If you are a human being who is alive, chances are you’re aware of the stadium concert tour currently in progress headlined by the American royal couple: Beyoncé Giselle Knowles-Carter and Jay Z.

The billionaire spouses have consistently captured the eyes, ears, and wallets of disgusting normals like myself for 12 years now, so a co-headlining tour was more of an inevitability than a fan’s pipe dream. But with only 19 shows scheduled in North America, tickets to see the On The Run Tour have become difficult to come by. You can imagine, then, how truly blessed I feel to be counted as one of the 80,000 screaming plebeians in the Georgia Dome on Tuesday night for this magical event.

I’ve made it no secret to my loved ones (and to anyone who read the first two paragraphs of this review) that I would pay taxes to Beyoncé and Jay Z without blinking an eye. With that in mind, here is my attempt to talk about the On The Run Tour from an unbiased standpoint:

Spanning a lengthy two-and-a-half hours and nearly 50 songs, the On The Run Tour is an exhilarating, maximalist marathon of a show. It is, almost just by nature of existing at all, a masterpiece for the Carters.

Those who deny that Beyoncé is the reigning king (her preferred title) of pop should have nothing left to say after this performance. Her voice is stunning, her dancing is razor sharp, her outfits (13 of them total!) are heavenly. Beyoncé has, especially in recent years, been deemed a living legend by the public, and this tour showcases why. You know the silhouette chair dance from the Partition video? She does that dance. Live. She just does it.

If the crowd’s thunderous reaction to a pre-show commercial for Beyoncé’s latest fragrance (played an hour before the singer even walked on stage) is any indication, the On The Run Tour’s audience skews slightly towards fans of Mrs. Carter. But those worried that Jay Z’s numbers would merely be time for Beyoncé to change costumes need not fear: the rapper commanded the stage effortlessly from start to finish.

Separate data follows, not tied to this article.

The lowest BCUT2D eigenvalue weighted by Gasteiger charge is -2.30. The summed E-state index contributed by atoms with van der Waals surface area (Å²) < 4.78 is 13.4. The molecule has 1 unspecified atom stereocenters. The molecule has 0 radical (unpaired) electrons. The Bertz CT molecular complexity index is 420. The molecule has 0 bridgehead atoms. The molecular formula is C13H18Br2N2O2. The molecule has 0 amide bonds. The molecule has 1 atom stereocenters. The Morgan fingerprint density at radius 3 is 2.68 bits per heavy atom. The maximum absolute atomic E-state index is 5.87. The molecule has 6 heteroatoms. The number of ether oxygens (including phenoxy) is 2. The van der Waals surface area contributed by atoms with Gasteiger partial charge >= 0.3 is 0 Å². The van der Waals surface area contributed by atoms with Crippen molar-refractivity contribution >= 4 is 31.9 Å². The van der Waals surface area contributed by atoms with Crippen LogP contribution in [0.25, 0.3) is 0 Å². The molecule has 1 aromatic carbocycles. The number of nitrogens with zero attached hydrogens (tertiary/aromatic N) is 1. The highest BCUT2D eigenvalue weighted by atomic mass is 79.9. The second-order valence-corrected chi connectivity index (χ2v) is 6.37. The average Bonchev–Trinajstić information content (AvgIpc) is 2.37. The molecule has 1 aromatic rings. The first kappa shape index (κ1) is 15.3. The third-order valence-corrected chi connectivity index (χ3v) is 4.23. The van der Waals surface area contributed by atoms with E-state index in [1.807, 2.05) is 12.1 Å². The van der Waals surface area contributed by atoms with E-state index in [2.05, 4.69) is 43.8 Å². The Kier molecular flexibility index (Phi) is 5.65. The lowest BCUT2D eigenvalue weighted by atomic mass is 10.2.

Playing to his strengths, Jay’s time on stage was spent traveling through the greatest moments of his nearly two-decade career, from Hard-Knock Life to Tom Ford. I sure do enjoy making fun of Jay Z for being old, but the guy’s not showing much sign of aging. His electric stage presence kept the crowd engaged during rousing tracks like Clique and 99 Problems, while also lending poignance to a restrained performance of Song Cry.

Drawing from a catalog of music totaling a cumulative 35 years between the two artists, Beyoncé and Jay Z have decided against filling On The Run solely with their biggest hits (though hits do appear, naturally). The duo opt instead to tell a tongue-in-cheek, cinematic Bonnie and Clyde story through their song selection and interlude videos.

The commitment to this narrative means the omission of a few notable songs; both XO, the lead single from the Beyoncé album this tour is ostensibly supporting, and Déjà Vu, a monster hit duet for Bey and Jay, are nowhere to be found for example. But the outlaw story gives the evening a sense of cohesion, and results in some inspired moments. I was particularly enthralled by a Love On Top/I Want You Back mashup that flowed seamlessly into Izzo (H.O.V.A).

There’s been some flack from critics about the authenticity, or lack thereof, of Bey and Jay’s on stage interactions and displays of affection. In a way I think these accusations represent a fundamental misunderstanding of the kind of celebrities the Carters really are. As a pre-show message states, “This is not real life.” Beyoncé and Jay Z are natural performers. They set out to put on a show, and it seems a bit odd to fault them for doing just that.

Do their kisses and innuendos seem scripted? Yes. Is their attempt at relatability by showing their personal home movies at the end of the night entirely successful? Maybe not. Should that impede one’s enjoyment of the show? God, I hope not. If you want extemporaneous banter and intimacy from a performer, go see Adele or something. (I would actually really love to see Adele. Anyway!)

Beyoncé and Jay Z have created a show that gives audiences exactly what they expect while simultaneously delivering moments of surprise throughout. Their performances are almost surgically precise and calculated, yet buzz with an energy that suggests they could be creating all of it as they go. They give the crowd a small glimpse into their personal worlds while always keeping them at a distance.

The On The Run Tour is one of the best and most exciting pieces of commercial art of 2014 by two of the greatest living entertainers.